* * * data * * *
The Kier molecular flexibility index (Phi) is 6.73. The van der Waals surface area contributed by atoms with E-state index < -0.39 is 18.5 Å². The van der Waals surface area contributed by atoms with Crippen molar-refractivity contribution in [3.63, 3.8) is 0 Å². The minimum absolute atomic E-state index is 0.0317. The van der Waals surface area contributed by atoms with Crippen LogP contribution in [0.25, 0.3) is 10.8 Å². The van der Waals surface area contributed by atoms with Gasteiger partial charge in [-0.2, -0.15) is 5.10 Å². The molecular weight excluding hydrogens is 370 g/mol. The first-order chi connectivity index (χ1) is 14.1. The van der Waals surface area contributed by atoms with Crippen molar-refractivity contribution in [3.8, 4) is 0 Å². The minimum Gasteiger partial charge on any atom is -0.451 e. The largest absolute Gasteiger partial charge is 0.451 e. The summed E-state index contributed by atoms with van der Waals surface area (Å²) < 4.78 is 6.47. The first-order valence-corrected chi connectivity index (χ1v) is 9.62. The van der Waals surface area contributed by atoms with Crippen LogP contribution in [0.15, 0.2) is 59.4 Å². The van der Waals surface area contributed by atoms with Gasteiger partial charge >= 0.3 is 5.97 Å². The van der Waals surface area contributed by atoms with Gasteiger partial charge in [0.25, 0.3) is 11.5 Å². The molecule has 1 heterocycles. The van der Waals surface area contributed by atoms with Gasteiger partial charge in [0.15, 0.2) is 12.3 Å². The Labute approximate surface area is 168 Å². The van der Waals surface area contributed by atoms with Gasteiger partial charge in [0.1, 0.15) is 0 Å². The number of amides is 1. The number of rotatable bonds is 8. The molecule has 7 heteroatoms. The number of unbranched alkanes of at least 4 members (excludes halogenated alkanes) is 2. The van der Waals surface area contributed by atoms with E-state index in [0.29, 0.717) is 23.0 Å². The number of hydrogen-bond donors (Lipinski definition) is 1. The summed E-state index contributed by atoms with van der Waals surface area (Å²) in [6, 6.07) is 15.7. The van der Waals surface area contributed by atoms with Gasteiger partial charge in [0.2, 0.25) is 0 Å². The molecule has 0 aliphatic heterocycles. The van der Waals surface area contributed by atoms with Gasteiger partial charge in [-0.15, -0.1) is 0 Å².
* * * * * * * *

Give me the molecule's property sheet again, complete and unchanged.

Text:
The Kier molecular flexibility index (Phi) is 6.73. The van der Waals surface area contributed by atoms with E-state index < -0.39 is 18.5 Å². The van der Waals surface area contributed by atoms with Crippen molar-refractivity contribution in [3.63, 3.8) is 0 Å². The minimum absolute atomic E-state index is 0.0317. The van der Waals surface area contributed by atoms with Crippen LogP contribution in [0.25, 0.3) is 10.8 Å². The van der Waals surface area contributed by atoms with Gasteiger partial charge in [-0.2, -0.15) is 5.10 Å². The molecular weight excluding hydrogens is 370 g/mol. The first-order chi connectivity index (χ1) is 14.1. The van der Waals surface area contributed by atoms with Crippen molar-refractivity contribution in [3.8, 4) is 0 Å². The minimum Gasteiger partial charge on any atom is -0.451 e. The largest absolute Gasteiger partial charge is 0.451 e. The summed E-state index contributed by atoms with van der Waals surface area (Å²) < 4.78 is 6.47. The first-order valence-corrected chi connectivity index (χ1v) is 9.62. The van der Waals surface area contributed by atoms with Crippen LogP contribution in [0.15, 0.2) is 59.4 Å². The van der Waals surface area contributed by atoms with Gasteiger partial charge >= 0.3 is 5.97 Å². The van der Waals surface area contributed by atoms with Gasteiger partial charge in [0.25, 0.3) is 11.5 Å². The molecule has 1 heterocycles. The van der Waals surface area contributed by atoms with Gasteiger partial charge in [0.15, 0.2) is 12.3 Å². The Labute approximate surface area is 168 Å². The van der Waals surface area contributed by atoms with Gasteiger partial charge in [0.1, 0.15) is 0 Å². The number of amides is 1. The number of rotatable bonds is 8. The molecule has 7 heteroatoms. The number of unbranched alkanes of at least 4 members (excludes halogenated alkanes) is 2. The van der Waals surface area contributed by atoms with E-state index in [0.29, 0.717) is 23.0 Å². The number of hydrogen-bond donors (Lipinski definition) is 1. The summed E-state index contributed by atoms with van der Waals surface area (Å²) in [6, 6.07) is 15.7. The van der Waals surface area contributed by atoms with Gasteiger partial charge in [0.2, 0.25) is 0 Å². The molecule has 0 aliphatic heterocycles. The van der Waals surface area contributed by atoms with Gasteiger partial charge in [-0.15, -0.1) is 0 Å².